An indirect approach to the genetic basis of religious behavior is through psychological studies of adopted children and of twins. Such studies pick up traits that vary in the population, such as height, and estimate how much of the variation is due to environmental factors and how much to genetics. But the studies cannot pick up the presence of genes that don’t vary; genes for learning language, for example, are apparently so essential that there is almost no variation in the population, since everyone can learn language. If religious behavior is equally necessary for survival, then the genes that underlie it will be the same in everyone, and no variation will be detectable.

    Religious behavior itself is hard to quantify, but studies of religiosity -— the intensity with which the capacity for religious behavior is implemented -— have shown that it is moderately heritable, meaning that genes contribute somewhat, along with environmental factors, to the extent of the trait’s variation in the population. “Religious attitudes and practices are moderately influenced by genetic factors,” a large recent study concludes.40 Another survey finds that “the heritability of religiousness increases from adolescence to adulthood,” presumably because the influence of environmental factors decreases in adulthood (when you leave home you go to church if you want to, not because your parents say so).41 The aspects of religiosity that psychologists measure include factors like the frequency of church attendance and the importance assigned to religious values. Their studies show that there are genetic influences at work on the intensity of religious behavior, but do not yet reach to the heart of the issue, that of probing the neural circuitry for learning and practicing the religion of one’s community.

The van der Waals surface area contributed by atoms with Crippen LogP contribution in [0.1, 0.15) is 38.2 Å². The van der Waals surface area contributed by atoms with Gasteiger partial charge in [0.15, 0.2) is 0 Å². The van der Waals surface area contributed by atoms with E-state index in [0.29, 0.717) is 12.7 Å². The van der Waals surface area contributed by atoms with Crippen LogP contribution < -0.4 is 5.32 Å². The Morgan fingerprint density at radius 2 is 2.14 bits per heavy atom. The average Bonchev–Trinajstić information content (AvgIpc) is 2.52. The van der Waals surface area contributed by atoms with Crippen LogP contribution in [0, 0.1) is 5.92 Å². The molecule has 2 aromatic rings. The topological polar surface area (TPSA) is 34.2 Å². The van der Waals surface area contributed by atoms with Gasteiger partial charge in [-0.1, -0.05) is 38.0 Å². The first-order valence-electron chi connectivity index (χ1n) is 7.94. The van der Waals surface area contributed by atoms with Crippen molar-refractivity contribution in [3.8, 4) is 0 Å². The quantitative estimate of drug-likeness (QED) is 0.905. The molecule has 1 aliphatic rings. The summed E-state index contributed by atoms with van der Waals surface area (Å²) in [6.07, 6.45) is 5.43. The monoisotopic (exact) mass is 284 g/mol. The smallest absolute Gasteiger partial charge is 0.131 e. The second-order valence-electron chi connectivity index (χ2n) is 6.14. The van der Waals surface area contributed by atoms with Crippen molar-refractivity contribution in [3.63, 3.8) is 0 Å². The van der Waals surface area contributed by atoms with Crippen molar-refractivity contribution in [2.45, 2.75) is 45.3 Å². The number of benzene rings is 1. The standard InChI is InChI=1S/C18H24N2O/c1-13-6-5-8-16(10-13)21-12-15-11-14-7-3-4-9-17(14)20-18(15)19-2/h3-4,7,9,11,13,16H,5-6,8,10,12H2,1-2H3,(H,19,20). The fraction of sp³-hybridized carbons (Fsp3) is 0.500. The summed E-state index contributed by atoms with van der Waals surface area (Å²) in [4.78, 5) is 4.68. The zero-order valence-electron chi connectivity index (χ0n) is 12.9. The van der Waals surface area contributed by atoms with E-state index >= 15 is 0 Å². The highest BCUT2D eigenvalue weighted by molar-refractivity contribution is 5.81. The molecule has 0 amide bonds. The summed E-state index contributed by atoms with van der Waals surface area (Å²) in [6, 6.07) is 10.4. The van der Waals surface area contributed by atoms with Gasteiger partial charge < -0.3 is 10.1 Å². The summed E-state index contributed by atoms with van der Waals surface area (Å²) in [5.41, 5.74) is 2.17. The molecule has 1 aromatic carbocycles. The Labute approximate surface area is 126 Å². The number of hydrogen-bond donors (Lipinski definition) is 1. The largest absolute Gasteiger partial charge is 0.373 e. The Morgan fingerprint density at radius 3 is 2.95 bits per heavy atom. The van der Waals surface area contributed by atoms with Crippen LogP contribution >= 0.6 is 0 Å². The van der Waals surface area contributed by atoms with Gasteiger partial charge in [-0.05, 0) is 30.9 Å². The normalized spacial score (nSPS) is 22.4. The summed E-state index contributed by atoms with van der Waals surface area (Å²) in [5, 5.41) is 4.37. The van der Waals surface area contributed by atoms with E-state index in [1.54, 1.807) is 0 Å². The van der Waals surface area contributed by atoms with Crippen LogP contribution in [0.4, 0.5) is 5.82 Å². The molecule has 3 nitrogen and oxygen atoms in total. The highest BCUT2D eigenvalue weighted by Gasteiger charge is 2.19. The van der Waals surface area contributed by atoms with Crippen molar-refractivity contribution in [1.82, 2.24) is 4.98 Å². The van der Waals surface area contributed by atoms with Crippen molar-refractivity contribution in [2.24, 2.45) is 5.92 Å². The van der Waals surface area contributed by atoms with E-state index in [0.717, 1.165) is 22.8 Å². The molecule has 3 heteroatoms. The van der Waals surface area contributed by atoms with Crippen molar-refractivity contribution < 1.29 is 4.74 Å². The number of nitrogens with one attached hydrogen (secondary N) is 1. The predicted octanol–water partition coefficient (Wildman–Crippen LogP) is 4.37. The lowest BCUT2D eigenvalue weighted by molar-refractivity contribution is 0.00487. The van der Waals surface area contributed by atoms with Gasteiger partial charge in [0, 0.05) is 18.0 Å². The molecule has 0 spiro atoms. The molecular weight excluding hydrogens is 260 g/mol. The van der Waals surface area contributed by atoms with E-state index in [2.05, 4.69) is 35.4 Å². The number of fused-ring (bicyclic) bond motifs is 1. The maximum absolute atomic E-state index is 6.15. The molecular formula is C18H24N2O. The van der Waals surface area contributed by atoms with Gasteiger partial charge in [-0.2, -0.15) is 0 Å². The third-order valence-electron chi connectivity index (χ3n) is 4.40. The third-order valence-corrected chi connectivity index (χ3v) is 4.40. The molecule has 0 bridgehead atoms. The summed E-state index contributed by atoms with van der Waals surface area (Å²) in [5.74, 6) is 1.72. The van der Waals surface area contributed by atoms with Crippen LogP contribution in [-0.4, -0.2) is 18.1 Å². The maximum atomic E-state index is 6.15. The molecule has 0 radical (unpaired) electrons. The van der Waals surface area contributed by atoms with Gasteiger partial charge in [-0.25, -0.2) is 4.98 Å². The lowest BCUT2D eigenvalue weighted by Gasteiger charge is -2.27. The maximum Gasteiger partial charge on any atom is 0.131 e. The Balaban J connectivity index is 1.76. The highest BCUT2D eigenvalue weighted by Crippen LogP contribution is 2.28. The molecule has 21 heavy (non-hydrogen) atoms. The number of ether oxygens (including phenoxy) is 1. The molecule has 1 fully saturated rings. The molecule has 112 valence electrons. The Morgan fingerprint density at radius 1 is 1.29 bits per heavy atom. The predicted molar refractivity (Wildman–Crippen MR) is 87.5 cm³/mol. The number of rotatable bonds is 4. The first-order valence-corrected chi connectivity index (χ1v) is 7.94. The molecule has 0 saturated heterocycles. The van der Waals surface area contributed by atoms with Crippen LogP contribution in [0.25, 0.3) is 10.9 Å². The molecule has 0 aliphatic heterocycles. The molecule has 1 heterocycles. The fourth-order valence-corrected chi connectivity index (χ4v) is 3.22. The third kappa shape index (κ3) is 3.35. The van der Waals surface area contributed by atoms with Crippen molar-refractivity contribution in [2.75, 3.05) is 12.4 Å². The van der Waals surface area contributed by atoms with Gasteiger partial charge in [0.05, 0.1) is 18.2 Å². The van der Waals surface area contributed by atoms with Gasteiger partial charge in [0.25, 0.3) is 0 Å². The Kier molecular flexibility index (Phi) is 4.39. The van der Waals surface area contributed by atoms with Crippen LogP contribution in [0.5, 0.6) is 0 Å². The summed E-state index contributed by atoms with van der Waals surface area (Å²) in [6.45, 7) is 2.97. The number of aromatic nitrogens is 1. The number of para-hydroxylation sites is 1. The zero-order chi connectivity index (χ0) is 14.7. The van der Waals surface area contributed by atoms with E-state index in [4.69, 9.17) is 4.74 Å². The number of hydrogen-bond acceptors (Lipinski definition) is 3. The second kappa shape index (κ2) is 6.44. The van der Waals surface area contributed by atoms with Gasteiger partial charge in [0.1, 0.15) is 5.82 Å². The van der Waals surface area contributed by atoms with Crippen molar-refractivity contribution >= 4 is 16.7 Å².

In the absence of direct evidence about the genes underlying religious behavior, its evolutionary basis can be assessed only indirectly. The effect of cultural learning in religion is clear enough, as shown by the “rich variety of religions around the world. It’s the strong commonalities beneath the variations that are the fingerprints of an innate learning mechanism. These common features seem very unlikely to have persisted in all societies for the 2,000 generations that have elapsed during the 50,000 years since the ancestral human population dispersed from its African homeland, unless they have a genetic basis. This is particularly true given the complexity of religious behavior, and its rootedness in the emotional levels of the brain.